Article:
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Dry Fertilizer System Fits Variety Of Planters
With few planter makers offering dry starter fertilizer systems, especially on larger planters, a small company in Quebec is making a big splash. Aulari makes dry fertilizer kits to modify planters and cart-based systems for use with either fertilizer or seed on 12 and 16-row planters.
  “We make kits for 6 to 24-row planters of practically all makes to use granular starter instead of liquid,” says Patrick Audette, president, Aulari. “Our fertilizer hopper mounts to the frame where the liquid tanks now go and are easily installed by the user. With everything we do, we try to keep things simple.”
  The Aulari systems have a mechanical drive, variable flow metering with airflow distribution to each row unit. Airflow can be produced by pto, tractor hydraulics or a pto drive.
  “The ground drive with its variable rate transmission can deliver from 60 to 400 lbs. per acre with a single sprocket,” says Audette. “To apply less than 60 or more than 400 lbs., simply change the sprocket. Only three sprockets handle all fertilizer and seed needs.”
  The fertilizer is precisely placed 2 in. to the side and 2 in. below the seed using Aulari precision placement fertilizer coulters. Each coulter has its own gauge wheel and either an 18 or 20-in. disc for deep placement. Discs are easily replaced by simply removing the depth pin.
  “We call it two by two,” says Audette. “Down pressure on our coulters is adjusted from 400 to 640 lbs. with a simple pry bar. We have five depth settings that are adjusted simply by moving a pin. No other tools are required. It takes just minutes to adjust down pressure and depth on 12 rows.”
  The 120-bushel hoppers are available with expansions to 140 bushels (3 1/2-ton fertilizer or 2 1/2 ton seed) and can serve double or even triple duty. Mounted to a corn planter, they put down starter fertilizer. With a simple attachment, they can be used as a nurse hopper or seed reserve when planting soybeans. Later in the season, the kit can be removed from the planter and mounted on a toolbar for side-dressing granular nitrogen.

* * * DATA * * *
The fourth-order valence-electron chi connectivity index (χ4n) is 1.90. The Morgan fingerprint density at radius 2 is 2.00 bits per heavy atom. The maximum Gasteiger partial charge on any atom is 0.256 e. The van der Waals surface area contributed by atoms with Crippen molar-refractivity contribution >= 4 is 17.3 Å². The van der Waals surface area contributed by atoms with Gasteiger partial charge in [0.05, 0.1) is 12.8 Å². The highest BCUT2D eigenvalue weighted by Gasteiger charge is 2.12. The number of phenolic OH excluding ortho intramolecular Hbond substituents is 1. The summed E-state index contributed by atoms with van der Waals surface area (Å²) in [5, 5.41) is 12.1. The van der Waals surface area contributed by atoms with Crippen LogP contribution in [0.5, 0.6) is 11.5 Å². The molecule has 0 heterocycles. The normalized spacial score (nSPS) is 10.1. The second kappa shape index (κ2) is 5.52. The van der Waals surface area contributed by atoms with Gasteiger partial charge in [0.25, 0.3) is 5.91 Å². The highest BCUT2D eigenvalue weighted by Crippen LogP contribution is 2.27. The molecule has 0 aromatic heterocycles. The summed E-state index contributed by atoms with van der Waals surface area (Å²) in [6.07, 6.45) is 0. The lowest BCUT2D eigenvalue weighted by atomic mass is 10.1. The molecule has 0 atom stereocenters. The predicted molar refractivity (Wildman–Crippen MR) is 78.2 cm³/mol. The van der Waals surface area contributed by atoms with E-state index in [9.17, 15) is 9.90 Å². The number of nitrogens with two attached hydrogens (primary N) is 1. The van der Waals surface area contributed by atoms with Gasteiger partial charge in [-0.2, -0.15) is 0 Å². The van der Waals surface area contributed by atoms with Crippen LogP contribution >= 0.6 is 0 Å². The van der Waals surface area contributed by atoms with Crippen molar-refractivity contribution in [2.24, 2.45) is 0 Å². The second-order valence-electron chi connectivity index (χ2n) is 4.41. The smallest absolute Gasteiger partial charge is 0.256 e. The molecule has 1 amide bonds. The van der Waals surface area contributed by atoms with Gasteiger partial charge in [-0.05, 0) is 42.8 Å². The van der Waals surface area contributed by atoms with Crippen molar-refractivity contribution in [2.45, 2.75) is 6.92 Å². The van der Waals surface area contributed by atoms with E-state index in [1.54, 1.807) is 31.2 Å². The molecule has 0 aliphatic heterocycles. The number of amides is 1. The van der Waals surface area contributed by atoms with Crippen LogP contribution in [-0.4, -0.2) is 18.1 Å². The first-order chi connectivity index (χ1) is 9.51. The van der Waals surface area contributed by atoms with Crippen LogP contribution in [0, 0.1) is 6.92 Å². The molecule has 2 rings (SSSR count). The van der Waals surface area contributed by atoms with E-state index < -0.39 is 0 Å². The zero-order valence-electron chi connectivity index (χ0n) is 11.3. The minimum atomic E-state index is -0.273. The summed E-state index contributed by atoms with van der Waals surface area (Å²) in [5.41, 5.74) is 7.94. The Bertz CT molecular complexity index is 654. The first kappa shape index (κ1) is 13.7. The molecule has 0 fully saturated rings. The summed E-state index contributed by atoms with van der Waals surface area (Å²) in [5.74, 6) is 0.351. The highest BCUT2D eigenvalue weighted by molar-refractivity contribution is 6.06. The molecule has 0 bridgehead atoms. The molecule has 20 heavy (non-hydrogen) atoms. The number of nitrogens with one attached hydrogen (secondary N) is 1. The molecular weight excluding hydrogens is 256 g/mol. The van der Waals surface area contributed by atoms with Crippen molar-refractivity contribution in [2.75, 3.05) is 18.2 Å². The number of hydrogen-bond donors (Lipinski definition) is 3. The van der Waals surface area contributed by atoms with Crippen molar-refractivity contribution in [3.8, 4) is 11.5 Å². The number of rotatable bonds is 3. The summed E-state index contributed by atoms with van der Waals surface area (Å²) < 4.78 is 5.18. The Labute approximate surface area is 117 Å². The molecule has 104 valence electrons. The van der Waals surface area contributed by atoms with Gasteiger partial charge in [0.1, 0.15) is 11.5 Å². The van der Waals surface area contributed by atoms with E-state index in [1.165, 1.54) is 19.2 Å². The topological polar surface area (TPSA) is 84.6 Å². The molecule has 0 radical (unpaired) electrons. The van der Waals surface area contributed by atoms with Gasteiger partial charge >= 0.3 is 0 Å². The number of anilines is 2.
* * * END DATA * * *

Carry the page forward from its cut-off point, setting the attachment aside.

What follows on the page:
“Unlike air seeders, our hopper is not pressurized,” says Audette. “It doesn’t have to be airtight, and there is no worry about leaky manifolds. Farmers also like the electronic scale option. Users tell me it is more accurate than the electronic monitors on their tractors.”
  Aulari also offers a tow-between cart with a universal hitch that matches different types of equipment. The cart can be outfitted with the 120/140-bushel hopper or a 200-bushel hopper. Larger units are designed for 12 and 16-row planters while the smallest can be used with 6 and 8-row planters. Any of the tow between carts can also be used for multiple applications. Audette says it takes about 4 hrs. to switch between systems.
  “We have one customer who uses his cart with an air boom to fall apply fertilizer,” says Audette. “In early spring he applies urea to winter wheat. Then he hooks his planter to it to plant corn and apply granular starter. Finally he uses it to side-dress urea on his corn. Another fellow with an air drill hooks it to the cart early for peas and later uses the cart for corn and then for side-dressing with a toolbar.”
  Combining the 200-bushel tow-between cart and a 120-bushel frame mounted unit creates a ground gobbling system. Audette says customers with the two units can cover 260 acres in a day, 25 percent faster than they can with other systems.
  The Aulari coulters are also built for speed. “Some of our customers with auto steer regularly side-dress corn at 10 mph without damaging roots,” he says. “Some put down as much as 600 lbs. per acre in a single pass.”
  The frame-mounted ALR3002 with 120-bu. hopper starts at around $26,000 for a basic system. With options it can increase to $40,000. The tow-between ALR2103AM cart starts at around $80,000.
  Contact: FARM SHOW Followup, Industrie Aulari, Inc.; 
620, rang Saint-Roch; 
Québec, Canada
 J0H 1G0 (ph 450 792-2126; toll free 
877 892-2126; info@aulari.com; www.aulari.com).

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2013 - Volume #37, Issue #2